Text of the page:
Wall Street licks its wounds, awaits Barack

Bruised and battered at the start of 2009, Wall Street looks ahead to the inauguration of Barack Obama as president with hopes the new administration can tackle the global economic crisis.

The markets, which open trade on inauguration day on Tuesday after the Martin Luther King holiday on Monday, will see a light week for economic data but potentially market-moving earnings.

The earnings reports will be the latest to show the horrific impact of the economic slump on the health of the corporate sector, but the change at the White House will be the focal point, say analysts.

“The economic data will take a rare back seat early next week, as eyes turn to the political sea change stateside,” said Peter Buchanan, economist at CIBC World Markets.

“Obama’s inauguration comes at a time of renewed conviction that governments must incur sizeable fiscal deficits for the time being, to get the world’s troubled economies moving again.”

Some say the mere fact of change at the White House will be positive.

“No matter how one feels about President [George] Bush, most Americans are pleased to see him go and Obama to arrive,” said Al Goldman, chief market strategist at Wachovia Securities. “This could provide an emotional uplift.”

The market will be eager for any news to help lift it out of its funk, following a rocky week.

Stocks were roiled by news of dismal retail sales, more heavy losses in the banking sector and price declines that suggest a potentially dangerous period of deflation.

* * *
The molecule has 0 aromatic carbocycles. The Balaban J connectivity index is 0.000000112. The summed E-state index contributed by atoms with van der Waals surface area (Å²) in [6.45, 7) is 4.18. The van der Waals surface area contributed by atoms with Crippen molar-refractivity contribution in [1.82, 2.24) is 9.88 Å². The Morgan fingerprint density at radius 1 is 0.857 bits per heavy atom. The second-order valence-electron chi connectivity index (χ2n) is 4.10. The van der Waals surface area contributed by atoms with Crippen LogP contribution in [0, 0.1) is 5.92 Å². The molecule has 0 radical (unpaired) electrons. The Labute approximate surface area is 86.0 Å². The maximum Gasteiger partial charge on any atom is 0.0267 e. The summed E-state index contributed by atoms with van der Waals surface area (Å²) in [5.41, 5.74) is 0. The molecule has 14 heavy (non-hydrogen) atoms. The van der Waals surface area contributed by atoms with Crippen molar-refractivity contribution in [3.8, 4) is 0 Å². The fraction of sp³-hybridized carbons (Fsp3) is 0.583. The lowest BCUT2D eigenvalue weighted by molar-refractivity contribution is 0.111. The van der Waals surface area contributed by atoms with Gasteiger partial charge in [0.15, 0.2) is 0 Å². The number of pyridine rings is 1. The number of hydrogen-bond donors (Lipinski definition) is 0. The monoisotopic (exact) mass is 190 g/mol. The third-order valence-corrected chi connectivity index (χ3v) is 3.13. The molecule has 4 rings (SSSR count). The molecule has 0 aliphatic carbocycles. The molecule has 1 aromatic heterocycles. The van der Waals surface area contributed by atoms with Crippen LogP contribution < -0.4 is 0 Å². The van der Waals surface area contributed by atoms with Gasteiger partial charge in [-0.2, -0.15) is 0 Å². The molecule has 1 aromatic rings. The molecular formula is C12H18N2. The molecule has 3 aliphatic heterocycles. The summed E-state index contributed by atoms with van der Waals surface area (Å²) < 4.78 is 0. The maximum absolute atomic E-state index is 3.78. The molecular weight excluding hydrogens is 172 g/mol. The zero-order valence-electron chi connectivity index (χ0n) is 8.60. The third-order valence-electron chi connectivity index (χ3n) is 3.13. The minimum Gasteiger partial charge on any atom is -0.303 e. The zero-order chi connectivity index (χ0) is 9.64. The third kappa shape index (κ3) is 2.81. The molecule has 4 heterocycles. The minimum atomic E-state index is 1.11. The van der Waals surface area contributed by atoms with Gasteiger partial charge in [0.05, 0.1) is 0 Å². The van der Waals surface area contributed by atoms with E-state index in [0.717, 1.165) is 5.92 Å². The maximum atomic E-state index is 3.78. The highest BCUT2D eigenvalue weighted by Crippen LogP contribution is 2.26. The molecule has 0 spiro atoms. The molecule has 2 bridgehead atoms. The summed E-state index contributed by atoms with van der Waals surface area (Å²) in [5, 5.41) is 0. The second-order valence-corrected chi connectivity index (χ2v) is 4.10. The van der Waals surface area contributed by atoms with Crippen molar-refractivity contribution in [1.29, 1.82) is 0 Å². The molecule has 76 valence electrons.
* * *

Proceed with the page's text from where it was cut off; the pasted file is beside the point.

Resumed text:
In the week to Friday, the Dow Jones Industrial Average slid 8,34% to end at 8 281,22.

The technology-heavy Nasdaq shed 2,69% to 1 529,33 over the week and the broad-market Standard & Poor’s 500 dropped 4,52% to 850,12.

While Obama’s inauguration as 44th president may lift spirits, some analysts argue that it will do little in the near-term to help the market or the economy.

“The inauguration is coming up soon and it can’t come soon enough for those who believe that once we change administrations, pump in a few dollars through a stimulus package, poof, all our problems will go away,” said Kevin Giddis, analyst at Morgan Keegan.

“Wake up, Alice. Wonderland is the other direction.”

But Joel Naroff at Naroff Economic Advisers said the nation’s economic woes are at least in part because of depressed sentiment among both consumers and businesses, which could get a lift from a change at the White House.

“I believe confidence is a critical factor in turning the panic and depression around,” said Naroff.

In the upcoming week, the Obama inauguration will be the key as markets will look to how the new president addresses the economic challenges.

“This historic inauguration will launch a major new direction in the conduct of executive policy on both domestic and international issues,” said Nigel Gault and Brian Bethune, economists at IHS Global Insight, in a research note.

“Given the gravity of the domestic economic crisis—and the global recession—the inaugural takes on a symbolic importance on aspirations for the future not seen since the inauguration of Ronald Reagan in 1981.”

Also on tap will be earnings reports from key firms including Microsoft, Google and General Electric, which should highlight the challenges facing key companies.—AFP

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